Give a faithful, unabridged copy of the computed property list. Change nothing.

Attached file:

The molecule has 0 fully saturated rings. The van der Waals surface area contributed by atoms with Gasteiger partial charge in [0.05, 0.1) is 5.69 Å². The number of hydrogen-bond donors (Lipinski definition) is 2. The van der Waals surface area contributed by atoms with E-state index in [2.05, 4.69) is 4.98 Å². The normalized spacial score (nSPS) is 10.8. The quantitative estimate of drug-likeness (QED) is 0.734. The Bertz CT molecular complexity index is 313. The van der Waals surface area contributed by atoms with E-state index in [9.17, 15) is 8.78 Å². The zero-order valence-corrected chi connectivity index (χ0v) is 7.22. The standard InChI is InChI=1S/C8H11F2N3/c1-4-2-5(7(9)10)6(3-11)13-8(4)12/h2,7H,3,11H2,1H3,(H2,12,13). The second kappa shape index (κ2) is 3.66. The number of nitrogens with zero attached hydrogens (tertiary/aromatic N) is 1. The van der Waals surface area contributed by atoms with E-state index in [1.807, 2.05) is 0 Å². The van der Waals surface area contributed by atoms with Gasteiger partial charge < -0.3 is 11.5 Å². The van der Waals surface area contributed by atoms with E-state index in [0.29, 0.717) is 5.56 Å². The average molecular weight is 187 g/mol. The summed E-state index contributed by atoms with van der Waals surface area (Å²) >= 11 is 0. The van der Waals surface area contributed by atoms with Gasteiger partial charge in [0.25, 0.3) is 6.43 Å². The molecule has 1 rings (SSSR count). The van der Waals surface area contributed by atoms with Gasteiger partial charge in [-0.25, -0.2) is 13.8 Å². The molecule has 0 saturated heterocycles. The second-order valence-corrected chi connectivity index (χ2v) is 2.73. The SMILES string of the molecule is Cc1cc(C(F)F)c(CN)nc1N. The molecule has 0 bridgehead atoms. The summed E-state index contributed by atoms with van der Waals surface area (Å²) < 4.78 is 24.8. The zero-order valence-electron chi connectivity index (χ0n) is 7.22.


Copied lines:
The molecule has 0 fully saturated rings. The van der Waals surface area contributed by atoms with Gasteiger partial charge in [0.05, 0.1) is 5.69 Å². The number of hydrogen-bond donors (Lipinski definition) is 2. The van der Waals surface area contributed by atoms with E-state index in [2.05, 4.69) is 4.98 Å². The normalized spacial score (nSPS) is 10.8. The quantitative estimate of drug-likeness (QED) is 0.734. The Bertz CT molecular complexity index is 313. The van der Waals surface area contributed by atoms with E-state index in [9.17, 15) is 8.78 Å². The zero-order valence-corrected chi connectivity index (χ0v) is 7.22. The standard InChI is InChI=1S/C8H11F2N3/c1-4-2-5(7(9)10)6(3-11)13-8(4)12/h2,7H,3,11H2,1H3,(H2,12,13). The second kappa shape index (κ2) is 3.66. The number of nitrogens with zero attached hydrogens (tertiary/aromatic N) is 1. The van der Waals surface area contributed by atoms with E-state index in [1.807, 2.05) is 0 Å². The van der Waals surface area contributed by atoms with Gasteiger partial charge < -0.3 is 11.5 Å². The van der Waals surface area contributed by atoms with E-state index in [0.29, 0.717) is 5.56 Å². The average molecular weight is 187 g/mol. The summed E-state index contributed by atoms with van der Waals surface area (Å²) >= 11 is 0. The van der Waals surface area contributed by atoms with Gasteiger partial charge in [0.25, 0.3) is 6.43 Å². The molecule has 1 rings (SSSR count). The van der Waals surface area contributed by atoms with Gasteiger partial charge in [-0.25, -0.2) is 13.8 Å². The molecule has 0 saturated heterocycles. The second-order valence-corrected chi connectivity index (χ2v) is 2.73. The SMILES string of the molecule is Cc1cc(C(F)F)c(CN)nc1N. The molecule has 0 bridgehead atoms. The summed E-state index contributed by atoms with van der Waals surface area (Å²) < 4.78 is 24.8. The zero-order valence-electron chi connectivity index (χ0n) is 7.22.